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Publication numberUS3863869 A
Publication typeGrant
Publication dateFeb 4, 1975
Filing dateApr 10, 1972
Priority dateApr 10, 1972
Publication numberUS 3863869 A, US 3863869A, US-A-3863869, US3863869 A, US3863869A
InventorsBachman Gerhart Herman
Original AssigneeFlight Capsule Inc
Export CitationBiBTeX, EndNote, RefMan
External Links: USPTO, USPTO Assignment, Espacenet
VTOL capsule aircraft
US 3863869 A
The following disclosure concerns a flight capsule in the form of a hollow capsule body or enclosure for a pilot having a central axis adapted to be disposed vertically when the capsule is at rest with a jet engine at the upper end of the capsule embodying thrust nozzles directing thrust gases in the direction of the capsule adjustably between an included angle of 180 degrees at right angles to said axis and an included angle of about 60 degrees in such manner that the capsule body is located entirely within the thrust streams from said nozzles.
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Description  (OCR text may contain errors)

United States Patent [191 Bachman [4 1 Feb. 4,1975

[ VTOL CAPSULE AIRCRAFT [75] lnventor: Gerhart Herman Bachrnan,

Toronto, Ontario, Canada [73] Assignee: Flight Capsule, Inc., Toronto,

Canada [22] Filed: Apr. 10, 1972 [21] Appl. No.: 242,451

[52] US. Cl. 244/23 D, 244/23 C, 244/139 [51] Int. Cl. B64c 29/04 [58] Field of Search.... 244/23 R, 23 A, 23 B, 23 C, 244/23 D, 12 R, 12 B, 12 C, 13, 15, 17.11,

[56] References Cited UNITED STATES PATENTS 2,369,652 2/1945 Avery 244/17.l9 2,923,495 2/1960 Von Zborowski 244/34 A X 3,045,951 7/1962 Freeland 244/23 C 3,107,071 10/1963 Wessels 3,124,323 3/1964 3,335,960 8/1967 Alderson 244/12 R X 3,387,801 6/1968 Kelsey 244/23 C 3,647,141 3/1972 Murday 239,065.17 X 3,697,020 10/1972 Thompson 244/23 C X FOREIGN PATENTS OR APPLICATIONS 932,948 7/1963 Great Britain 244/23 C 932,948 7/1963 Great Britain 244/23 Primary Examiner-Trygve M. Blix Assistant Examiner-Barry L. Kelmachter [57] ABSTRACT The following disclosure concerns a flight capsule in the form of a hollow capsule body or enclosure for a pilot having a central axis adapted to be disposed vertically when the capsule is at rest with a jet engine at the upper end of the capsule embodying thrust nozzles directing thrust gases in the direction of the capsule adjustably between an included angle of 180 degrees at right angles to said axis and an included angle of about 60 degrees in such manner that the capsule body is located entirely within the thrust streams from said nozzles.

3 Claims, 10 Drawing Figures PAIENTED 4W5 3.863869 sum 10F 3 FIG 4 PAIENIEB EB' I 3.863.869

SHEEI 30F 3 FIG 10 V'IOL CAPSULE AIRCRAFT This invention relates to a flight capsule.

Wingless VTOL (vertical take-off and landing) aircraft have been suggested heretofore and have comprised a so-called flying bedstead or hover-craft configuration embodying a platform having a plurality of fan engines therein. Such prior devices are characterized by a criticality of control to achieve and maintain smooth and stable performance. Such prior devices are impressive in their ability to rise from the ground surface vertically or to descend to the ground surface, but are limited in practical terms to low altitude low-speed service. Prior wingless aircraft are not suitable for prolonged flight at high speeds.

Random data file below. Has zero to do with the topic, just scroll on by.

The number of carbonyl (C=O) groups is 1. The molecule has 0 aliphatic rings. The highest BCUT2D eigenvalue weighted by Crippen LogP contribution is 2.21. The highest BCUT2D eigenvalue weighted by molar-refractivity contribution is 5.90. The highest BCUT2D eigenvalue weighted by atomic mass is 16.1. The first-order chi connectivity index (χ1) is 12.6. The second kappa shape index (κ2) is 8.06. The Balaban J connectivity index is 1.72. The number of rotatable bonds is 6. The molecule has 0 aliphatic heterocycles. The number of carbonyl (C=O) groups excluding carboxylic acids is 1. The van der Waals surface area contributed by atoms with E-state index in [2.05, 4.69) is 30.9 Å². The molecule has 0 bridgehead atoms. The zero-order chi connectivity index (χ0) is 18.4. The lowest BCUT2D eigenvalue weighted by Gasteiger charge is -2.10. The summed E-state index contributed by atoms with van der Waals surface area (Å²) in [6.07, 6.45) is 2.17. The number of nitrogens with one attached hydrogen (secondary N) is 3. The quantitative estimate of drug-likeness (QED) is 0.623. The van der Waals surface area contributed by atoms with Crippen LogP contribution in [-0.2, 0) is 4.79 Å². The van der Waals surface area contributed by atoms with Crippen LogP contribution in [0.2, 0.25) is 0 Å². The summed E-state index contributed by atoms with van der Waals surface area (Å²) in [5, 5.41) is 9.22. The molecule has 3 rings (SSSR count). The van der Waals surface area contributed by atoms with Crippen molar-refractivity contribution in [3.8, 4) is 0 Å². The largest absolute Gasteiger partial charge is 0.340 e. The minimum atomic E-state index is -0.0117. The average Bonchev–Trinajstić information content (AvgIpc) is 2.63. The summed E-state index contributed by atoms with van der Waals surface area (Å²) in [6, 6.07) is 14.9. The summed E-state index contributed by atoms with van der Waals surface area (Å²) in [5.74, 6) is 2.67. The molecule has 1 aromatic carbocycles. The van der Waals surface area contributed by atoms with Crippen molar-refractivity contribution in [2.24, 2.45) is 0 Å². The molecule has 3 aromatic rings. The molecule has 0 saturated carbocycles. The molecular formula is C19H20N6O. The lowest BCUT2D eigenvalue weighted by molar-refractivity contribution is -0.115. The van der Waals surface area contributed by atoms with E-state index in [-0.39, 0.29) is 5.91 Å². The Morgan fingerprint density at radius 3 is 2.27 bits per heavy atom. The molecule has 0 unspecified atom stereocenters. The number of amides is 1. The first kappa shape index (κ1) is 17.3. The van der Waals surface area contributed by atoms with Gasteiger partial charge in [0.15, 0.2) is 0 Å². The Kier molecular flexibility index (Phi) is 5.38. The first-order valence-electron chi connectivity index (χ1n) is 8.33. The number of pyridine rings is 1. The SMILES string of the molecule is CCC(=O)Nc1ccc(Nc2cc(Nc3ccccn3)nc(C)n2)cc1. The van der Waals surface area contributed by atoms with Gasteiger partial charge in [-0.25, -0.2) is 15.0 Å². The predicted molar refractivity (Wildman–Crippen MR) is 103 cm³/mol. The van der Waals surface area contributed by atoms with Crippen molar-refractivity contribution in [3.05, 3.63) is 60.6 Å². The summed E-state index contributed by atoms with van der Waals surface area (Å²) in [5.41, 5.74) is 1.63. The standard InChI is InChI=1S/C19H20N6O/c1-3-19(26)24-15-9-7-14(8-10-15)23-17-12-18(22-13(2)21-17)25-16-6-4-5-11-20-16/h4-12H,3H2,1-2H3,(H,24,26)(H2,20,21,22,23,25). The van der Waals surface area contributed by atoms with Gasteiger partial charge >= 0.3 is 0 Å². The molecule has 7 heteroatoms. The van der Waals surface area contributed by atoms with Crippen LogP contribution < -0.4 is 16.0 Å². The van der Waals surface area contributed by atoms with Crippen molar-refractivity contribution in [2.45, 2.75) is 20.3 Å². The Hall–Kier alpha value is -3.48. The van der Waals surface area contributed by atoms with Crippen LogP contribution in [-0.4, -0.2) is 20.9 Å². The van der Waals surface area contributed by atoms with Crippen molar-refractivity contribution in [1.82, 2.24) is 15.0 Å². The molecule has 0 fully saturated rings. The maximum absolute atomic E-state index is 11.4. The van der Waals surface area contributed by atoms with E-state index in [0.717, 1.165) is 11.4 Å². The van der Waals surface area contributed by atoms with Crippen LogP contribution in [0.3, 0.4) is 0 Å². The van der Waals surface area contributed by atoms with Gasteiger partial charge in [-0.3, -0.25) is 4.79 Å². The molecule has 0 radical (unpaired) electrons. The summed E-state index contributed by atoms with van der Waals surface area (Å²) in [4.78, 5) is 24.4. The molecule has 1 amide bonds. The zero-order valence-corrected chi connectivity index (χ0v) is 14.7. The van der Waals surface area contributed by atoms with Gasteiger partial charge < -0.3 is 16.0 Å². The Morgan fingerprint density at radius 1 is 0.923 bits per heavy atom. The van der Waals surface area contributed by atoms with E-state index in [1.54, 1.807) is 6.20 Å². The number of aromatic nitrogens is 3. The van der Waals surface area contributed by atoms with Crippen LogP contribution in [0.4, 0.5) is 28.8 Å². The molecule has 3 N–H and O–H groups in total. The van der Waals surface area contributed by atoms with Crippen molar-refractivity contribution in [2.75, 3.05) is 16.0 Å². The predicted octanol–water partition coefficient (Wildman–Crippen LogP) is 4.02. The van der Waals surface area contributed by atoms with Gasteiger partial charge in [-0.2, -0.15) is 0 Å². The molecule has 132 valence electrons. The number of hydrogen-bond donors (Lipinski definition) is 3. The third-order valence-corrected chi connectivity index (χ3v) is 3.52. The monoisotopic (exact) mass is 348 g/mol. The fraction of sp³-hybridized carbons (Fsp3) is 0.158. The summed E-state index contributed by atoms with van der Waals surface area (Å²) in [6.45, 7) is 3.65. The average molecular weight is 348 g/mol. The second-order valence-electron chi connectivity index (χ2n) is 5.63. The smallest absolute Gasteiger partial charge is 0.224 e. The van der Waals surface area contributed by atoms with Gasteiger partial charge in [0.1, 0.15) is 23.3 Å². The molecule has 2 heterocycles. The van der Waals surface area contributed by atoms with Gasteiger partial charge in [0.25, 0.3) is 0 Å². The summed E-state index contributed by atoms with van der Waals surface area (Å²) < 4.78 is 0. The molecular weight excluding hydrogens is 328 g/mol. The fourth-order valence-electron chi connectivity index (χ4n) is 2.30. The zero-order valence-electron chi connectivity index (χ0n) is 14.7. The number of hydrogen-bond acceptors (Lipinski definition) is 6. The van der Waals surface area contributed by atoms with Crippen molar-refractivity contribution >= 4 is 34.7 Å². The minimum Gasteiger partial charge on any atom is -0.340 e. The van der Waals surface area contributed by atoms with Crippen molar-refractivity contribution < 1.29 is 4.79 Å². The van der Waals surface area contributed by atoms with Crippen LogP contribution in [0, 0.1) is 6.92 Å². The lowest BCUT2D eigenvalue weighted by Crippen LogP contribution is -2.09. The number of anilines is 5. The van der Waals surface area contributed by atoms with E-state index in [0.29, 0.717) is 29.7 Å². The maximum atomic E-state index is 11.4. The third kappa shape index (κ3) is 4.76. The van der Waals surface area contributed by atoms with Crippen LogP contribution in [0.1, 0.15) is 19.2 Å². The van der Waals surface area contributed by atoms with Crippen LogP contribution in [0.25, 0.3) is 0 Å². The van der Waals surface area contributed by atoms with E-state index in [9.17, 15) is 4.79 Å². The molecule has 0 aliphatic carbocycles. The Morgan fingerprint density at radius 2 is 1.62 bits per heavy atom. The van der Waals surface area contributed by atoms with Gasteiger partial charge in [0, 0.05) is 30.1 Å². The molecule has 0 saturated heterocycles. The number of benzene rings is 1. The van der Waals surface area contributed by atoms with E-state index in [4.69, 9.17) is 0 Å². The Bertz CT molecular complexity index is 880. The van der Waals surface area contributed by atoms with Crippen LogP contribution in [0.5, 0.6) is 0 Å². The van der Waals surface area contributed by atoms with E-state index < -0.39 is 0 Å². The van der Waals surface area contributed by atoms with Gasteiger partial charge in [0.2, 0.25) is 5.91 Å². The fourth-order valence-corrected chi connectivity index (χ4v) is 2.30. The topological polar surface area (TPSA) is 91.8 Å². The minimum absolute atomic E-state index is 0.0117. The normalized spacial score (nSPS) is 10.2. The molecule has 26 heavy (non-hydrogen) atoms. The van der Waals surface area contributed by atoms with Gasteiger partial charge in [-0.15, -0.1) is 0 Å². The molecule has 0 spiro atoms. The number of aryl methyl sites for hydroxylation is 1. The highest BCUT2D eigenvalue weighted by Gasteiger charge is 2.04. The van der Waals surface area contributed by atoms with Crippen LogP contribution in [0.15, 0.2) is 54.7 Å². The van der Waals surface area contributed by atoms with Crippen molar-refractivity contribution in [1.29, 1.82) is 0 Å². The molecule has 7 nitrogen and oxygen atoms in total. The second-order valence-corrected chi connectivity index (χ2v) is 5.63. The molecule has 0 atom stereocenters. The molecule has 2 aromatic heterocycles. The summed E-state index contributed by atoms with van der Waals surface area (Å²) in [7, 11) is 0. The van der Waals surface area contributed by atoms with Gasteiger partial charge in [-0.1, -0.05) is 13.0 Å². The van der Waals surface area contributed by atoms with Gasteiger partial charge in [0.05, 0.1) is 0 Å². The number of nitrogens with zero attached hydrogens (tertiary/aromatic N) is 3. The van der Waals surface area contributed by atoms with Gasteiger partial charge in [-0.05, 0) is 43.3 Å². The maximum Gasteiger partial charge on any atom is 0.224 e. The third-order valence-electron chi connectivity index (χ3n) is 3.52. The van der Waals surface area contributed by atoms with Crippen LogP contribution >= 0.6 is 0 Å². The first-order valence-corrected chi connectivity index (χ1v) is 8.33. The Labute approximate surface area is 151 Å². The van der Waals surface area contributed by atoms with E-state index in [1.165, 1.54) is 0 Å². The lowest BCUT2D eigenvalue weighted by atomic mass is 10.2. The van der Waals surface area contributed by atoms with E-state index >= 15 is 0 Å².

It is a main object of the invention to provide a flight capsule adapted for smooth flight control and stable handling at all stages of flight performance and capable of flight at high speeds in any direction.

It is another object of the invention to provide a flight capsule as herein set forth characterised by simple flight controls embodying a throttle, a lift control and a direction-determining joystick or equivalent and having simple control abilities as compared with those of prior winged and wingless aircraft.

It is a further object of the invention to provide a flight capsule as herein set forth embodying a single engine and a passenger enclosure located on the axis of jet thrust of the engine and wholly within the jet stream of said engine.

Other objects of the invention will be appreciated by a study of the following specification taken in conjunction with the accompanying drawings.

IN THE DRAWINGS FIG. I is a perspective elevation of the flight capsule of the invention.

FIG. 2 is a diagram of pilot attitude in the capsule of the invention, the vertical attitude of the craft being illustrated in bold lines.

FIG. 3 is a plan view of the upper engine portion of FIG. 1 illustrating segment thrust streams emitted by said engine.

FIG. 4 is a sectional view of the upper jet engine portion of the flight capsule of the invention.

FIG. 5 is a perspective view partially cut away of detail of the control and personal cabin structure of the capsule of the invention.

FIG. 6 illustrates joystick twist for controlling the angle of secondary air induction to the engine to manipulate deflectors by twisting the joystick to effect controllable twist on the capsule of the invention during flight.

FIG. 7 diagramatically illustrates a closed circuit hydraulic arrangement and system for changing the angle of thrust of thrust gases in each quadrant of the engine in FIG. 3 by virtue of a joystick control.